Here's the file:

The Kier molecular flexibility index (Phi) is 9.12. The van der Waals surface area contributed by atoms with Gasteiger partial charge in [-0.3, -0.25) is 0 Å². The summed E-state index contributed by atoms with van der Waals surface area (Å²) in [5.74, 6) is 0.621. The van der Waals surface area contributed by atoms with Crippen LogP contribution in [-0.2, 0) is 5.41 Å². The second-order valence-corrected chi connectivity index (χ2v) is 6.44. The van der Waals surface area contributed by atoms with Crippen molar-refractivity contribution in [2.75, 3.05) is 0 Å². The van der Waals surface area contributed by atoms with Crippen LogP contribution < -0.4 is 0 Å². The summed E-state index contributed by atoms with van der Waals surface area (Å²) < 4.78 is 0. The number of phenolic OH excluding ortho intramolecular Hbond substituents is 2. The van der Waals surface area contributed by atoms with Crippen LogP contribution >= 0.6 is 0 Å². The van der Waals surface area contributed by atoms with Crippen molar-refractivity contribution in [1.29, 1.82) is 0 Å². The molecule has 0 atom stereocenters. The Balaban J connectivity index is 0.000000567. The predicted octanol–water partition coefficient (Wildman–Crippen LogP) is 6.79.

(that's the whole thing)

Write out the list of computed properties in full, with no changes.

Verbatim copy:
The Kier molecular flexibility index (Phi) is 9.12. The van der Waals surface area contributed by atoms with Gasteiger partial charge in [-0.3, -0.25) is 0 Å². The summed E-state index contributed by atoms with van der Waals surface area (Å²) in [5.74, 6) is 0.621. The van der Waals surface area contributed by atoms with Crippen LogP contribution in [-0.2, 0) is 5.41 Å². The second-order valence-corrected chi connectivity index (χ2v) is 6.44. The van der Waals surface area contributed by atoms with Crippen molar-refractivity contribution in [2.75, 3.05) is 0 Å². The van der Waals surface area contributed by atoms with Crippen LogP contribution < -0.4 is 0 Å². The summed E-state index contributed by atoms with van der Waals surface area (Å²) < 4.78 is 0. The number of phenolic OH excluding ortho intramolecular Hbond substituents is 2. The van der Waals surface area contributed by atoms with Crippen LogP contribution >= 0.6 is 0 Å². The van der Waals surface area contributed by atoms with Crippen molar-refractivity contribution in [1.29, 1.82) is 0 Å². The molecule has 0 atom stereocenters. The Balaban J connectivity index is 0.000000567. The predicted octanol–water partition coefficient (Wildman–Crippen LogP) is 6.79.